10 comments:

Shanthz said...

Yes, the sun is setting on medical transcription in America. I work in a large hospital (1500 bed) in New York City. Our Radiology Department depended on medical transcription until late 2009, when they moved to Voice Recognition (Nuance). Since then, they are saving a lot of money at a time when all hospital departments are facing budget cuts. Their turnaround time for final reporting has reduced from an average 24-36 hours to a mere 3 hours (final report signed by radiologist). This is happening in small clinics and big hospitals across America. In the late 1990s, I worked in a medical transcription company in Bangalore before moving to NY, and remember the mushrooming of medical transcription training centers and companies. Good old days.....

Subhorup Dasgupta said...

I strongly believe that the medical transcription industry globally is overdue for a "makeover," a self renewal of sorts. It would be tragic to see the several thousands of highly talented medical language specialists leave this magical and challenging field.

@ Shanthz Good old days indeed! Thanks for sharing your thoughts with us. Hope you didn't miss the Food Really Matters link on the sidebar.

Shanthz said...

Subho, I'm honored to be part of the Blog List...thank you. It surely motivates me to blog more often.

nr said...

Great post , Thank you for writing so well on such a difficult but important subject. It was really helpful to solve my confusion,

Medical Transcription Company

Editor's Choice said...

Shanthz comment seems to bear out what I have written, but strangely I am quite ambivalent about it, not really happy that an industry which even now provides bread and butter to untold thousands is withering away even as I type. I do hope these highly qualified employees will find something else and soon as pink slips will soon become a reality for most of them.

medical transcriptionist said...

A lot of software and technology maybe available for the medical transcription field nowadays but I don't think that it is going to be one of the reasons why the industry is going to go down.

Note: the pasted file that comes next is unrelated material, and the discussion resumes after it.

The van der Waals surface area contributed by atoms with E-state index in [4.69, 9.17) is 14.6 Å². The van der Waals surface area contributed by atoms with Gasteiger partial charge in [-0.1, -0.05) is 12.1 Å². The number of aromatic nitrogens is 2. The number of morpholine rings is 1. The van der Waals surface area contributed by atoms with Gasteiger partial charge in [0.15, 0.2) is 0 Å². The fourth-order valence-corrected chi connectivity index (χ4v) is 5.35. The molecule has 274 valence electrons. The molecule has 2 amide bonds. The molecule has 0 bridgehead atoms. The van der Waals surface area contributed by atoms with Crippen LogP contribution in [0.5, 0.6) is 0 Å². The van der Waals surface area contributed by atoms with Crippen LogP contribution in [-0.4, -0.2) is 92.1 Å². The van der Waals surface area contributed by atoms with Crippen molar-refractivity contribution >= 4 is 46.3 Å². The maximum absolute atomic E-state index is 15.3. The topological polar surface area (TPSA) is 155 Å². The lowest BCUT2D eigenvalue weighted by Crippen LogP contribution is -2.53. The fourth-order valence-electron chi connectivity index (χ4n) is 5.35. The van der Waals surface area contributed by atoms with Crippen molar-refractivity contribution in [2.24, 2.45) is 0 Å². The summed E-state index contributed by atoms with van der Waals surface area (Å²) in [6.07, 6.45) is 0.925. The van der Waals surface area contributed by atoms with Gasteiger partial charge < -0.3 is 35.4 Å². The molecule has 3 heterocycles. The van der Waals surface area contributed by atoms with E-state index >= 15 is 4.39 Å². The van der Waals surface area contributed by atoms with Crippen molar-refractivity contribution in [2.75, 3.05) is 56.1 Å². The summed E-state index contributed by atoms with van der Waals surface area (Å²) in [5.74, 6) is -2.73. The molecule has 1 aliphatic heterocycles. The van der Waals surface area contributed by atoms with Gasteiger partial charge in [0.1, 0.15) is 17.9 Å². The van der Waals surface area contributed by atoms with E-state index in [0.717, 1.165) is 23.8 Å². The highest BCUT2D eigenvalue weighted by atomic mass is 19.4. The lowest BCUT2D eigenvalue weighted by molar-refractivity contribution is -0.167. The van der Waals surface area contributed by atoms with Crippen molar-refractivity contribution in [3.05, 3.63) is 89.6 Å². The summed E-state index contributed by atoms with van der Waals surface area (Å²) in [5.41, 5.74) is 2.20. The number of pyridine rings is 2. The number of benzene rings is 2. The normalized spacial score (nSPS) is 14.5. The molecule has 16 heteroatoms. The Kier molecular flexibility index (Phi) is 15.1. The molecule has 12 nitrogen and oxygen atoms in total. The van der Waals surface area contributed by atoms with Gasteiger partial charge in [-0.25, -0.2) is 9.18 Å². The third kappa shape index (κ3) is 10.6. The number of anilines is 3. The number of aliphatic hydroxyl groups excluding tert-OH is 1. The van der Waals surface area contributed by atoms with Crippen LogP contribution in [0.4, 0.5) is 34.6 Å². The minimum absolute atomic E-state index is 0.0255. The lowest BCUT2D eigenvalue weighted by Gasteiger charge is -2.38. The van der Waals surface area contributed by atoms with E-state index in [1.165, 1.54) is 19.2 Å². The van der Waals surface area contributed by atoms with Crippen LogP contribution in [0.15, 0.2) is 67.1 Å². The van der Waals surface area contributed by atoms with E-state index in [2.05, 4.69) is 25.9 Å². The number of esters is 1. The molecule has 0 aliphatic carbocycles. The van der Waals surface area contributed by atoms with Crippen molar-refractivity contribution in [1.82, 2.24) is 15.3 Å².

Editor's Choice said...

Thanks for your observation 'medical transcriptionist.' It would indeed be welcome news if what you have written turns out to be true, but indications are to the contrary unfortunately. Business is slowly drying up, but let me reiterate I would be delighted if your comment turns out to be true.

NEERAJ said...

Hi friends,

I have been in the industry since 1999. Have gone through the ups and downs along with the industry.

VRS is undoubtedly an excellent technological advancement, but please bear in mind that VRS produces transcripts after the voice file is run through a database of word documents pertaining to a particular dictator. The million dollar question is who will prepare the transcripts ?(you do need MTs for that)

Any hospital that transits from traditional to VRS mode of transcription must go through this process of building up a database initially. So, MTs please do not lose heart. Contrarily, while each one of you is preparing the database, wherever you are working, try to inculcate the methods and techniques that Editors and QAs use. This way, you will become a Direct Uploader and from here one can always develop into an Editor or a QA. Hope this brings some solace to my MT friends.

Now, to the question of EMR: Will the 100% subsidy and stuff reduce the following work types:
Operative Reports
Psychiatric Reports
H&P Reports
Progress Notes
Initial office visits
and you know there are more, to mere data entry fields where you need someone to only fill in the blanks ??

Few more points to ponder:
1. Doctors leaving one facility for another.
2. New doctors joining a hospital.
3. Will doctors stop dictating altogether?
4. Will the insurance sector in the US be satisfied with only the outlines and not the detailed transcript?

Dear friends, think deeply and intelligently. Technological advancement is good, but you all know, some technologies take the back seat due to some unavoidable handicaps that emerge once the technology is used to some extent.

So, have a heart, have patience and keep a sharp eye on the tide. Utilize every moment spent on your workstation, not merely typing what you listen, but trying to develop your skills and a thorough understanding of what is going on in the dictation.

There may be some, who might differ from the above, but EMRs will be effective with facilities having limited number of physicians not with big hospitals. Also, big hospitals transitioning to VRS will have to get someone to prepare a database for the software. Companies like CBay, Nuance, etc., have MTs in place for this very reason. They have their training centers too.

As for the training centers, I believe, a counted number of training centers will always be better than a mushrooming of training centers where the quality of training goes for a toss.

Hope I have not offended anyone in any respect and my views are well taken.

where to find healthcare jobs said...

@Shanthz, I can't say I disagree with you because I have known of a lot of companies laying off workers and outsourcing the needed services elsewhere. But, not a lot of companies outsource this service and according to the Bureau of Labor Statistics, the median wage for medical transcriptionists was $15.82 an hour in 2010 and many worked from home.